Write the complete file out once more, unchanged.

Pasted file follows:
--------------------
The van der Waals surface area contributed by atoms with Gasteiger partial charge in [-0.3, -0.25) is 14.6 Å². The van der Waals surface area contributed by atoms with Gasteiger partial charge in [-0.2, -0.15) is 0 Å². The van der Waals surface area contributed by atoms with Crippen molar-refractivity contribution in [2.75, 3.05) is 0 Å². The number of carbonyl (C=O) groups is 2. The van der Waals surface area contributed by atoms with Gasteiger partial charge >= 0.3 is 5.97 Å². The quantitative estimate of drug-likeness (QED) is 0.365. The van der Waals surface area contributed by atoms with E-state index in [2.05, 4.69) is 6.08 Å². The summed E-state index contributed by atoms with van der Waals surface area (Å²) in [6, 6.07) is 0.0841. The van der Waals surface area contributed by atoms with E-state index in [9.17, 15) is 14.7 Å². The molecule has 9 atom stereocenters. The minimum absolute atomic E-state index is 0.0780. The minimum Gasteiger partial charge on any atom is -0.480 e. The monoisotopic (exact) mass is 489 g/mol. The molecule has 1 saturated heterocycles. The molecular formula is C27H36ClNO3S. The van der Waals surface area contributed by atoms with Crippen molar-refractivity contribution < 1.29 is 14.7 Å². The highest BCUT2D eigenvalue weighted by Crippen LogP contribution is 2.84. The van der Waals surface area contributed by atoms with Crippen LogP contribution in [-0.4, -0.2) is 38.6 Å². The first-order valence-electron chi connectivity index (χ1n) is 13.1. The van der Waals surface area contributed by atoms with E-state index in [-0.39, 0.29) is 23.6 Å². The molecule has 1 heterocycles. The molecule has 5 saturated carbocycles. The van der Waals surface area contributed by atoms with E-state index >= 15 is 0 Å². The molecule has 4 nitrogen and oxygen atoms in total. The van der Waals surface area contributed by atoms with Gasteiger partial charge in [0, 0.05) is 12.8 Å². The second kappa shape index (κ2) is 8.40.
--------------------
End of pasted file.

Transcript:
The van der Waals surface area contributed by atoms with Gasteiger partial charge in [-0.3, -0.25) is 14.6 Å². The van der Waals surface area contributed by atoms with Gasteiger partial charge in [-0.2, -0.15) is 0 Å². The van der Waals surface area contributed by atoms with Crippen molar-refractivity contribution in [2.75, 3.05) is 0 Å². The number of carbonyl (C=O) groups is 2. The van der Waals surface area contributed by atoms with Gasteiger partial charge >= 0.3 is 5.97 Å². The quantitative estimate of drug-likeness (QED) is 0.365. The van der Waals surface area contributed by atoms with E-state index in [2.05, 4.69) is 6.08 Å². The summed E-state index contributed by atoms with van der Waals surface area (Å²) in [6, 6.07) is 0.0841. The van der Waals surface area contributed by atoms with E-state index in [9.17, 15) is 14.7 Å². The molecule has 9 atom stereocenters. The minimum absolute atomic E-state index is 0.0780. The minimum Gasteiger partial charge on any atom is -0.480 e. The monoisotopic (exact) mass is 489 g/mol. The molecule has 1 saturated heterocycles. The molecular formula is C27H36ClNO3S. The van der Waals surface area contributed by atoms with Crippen molar-refractivity contribution < 1.29 is 14.7 Å². The highest BCUT2D eigenvalue weighted by Crippen LogP contribution is 2.84. The van der Waals surface area contributed by atoms with Crippen LogP contribution in [-0.4, -0.2) is 38.6 Å². The first-order valence-electron chi connectivity index (χ1n) is 13.1. The van der Waals surface area contributed by atoms with E-state index in [-0.39, 0.29) is 23.6 Å². The molecule has 1 heterocycles. The molecule has 5 saturated carbocycles. The van der Waals surface area contributed by atoms with E-state index >= 15 is 0 Å². The molecule has 4 nitrogen and oxygen atoms in total. The van der Waals surface area contributed by atoms with Gasteiger partial charge in [0, 0.05) is 12.8 Å². The second kappa shape index (κ2) is 8.40.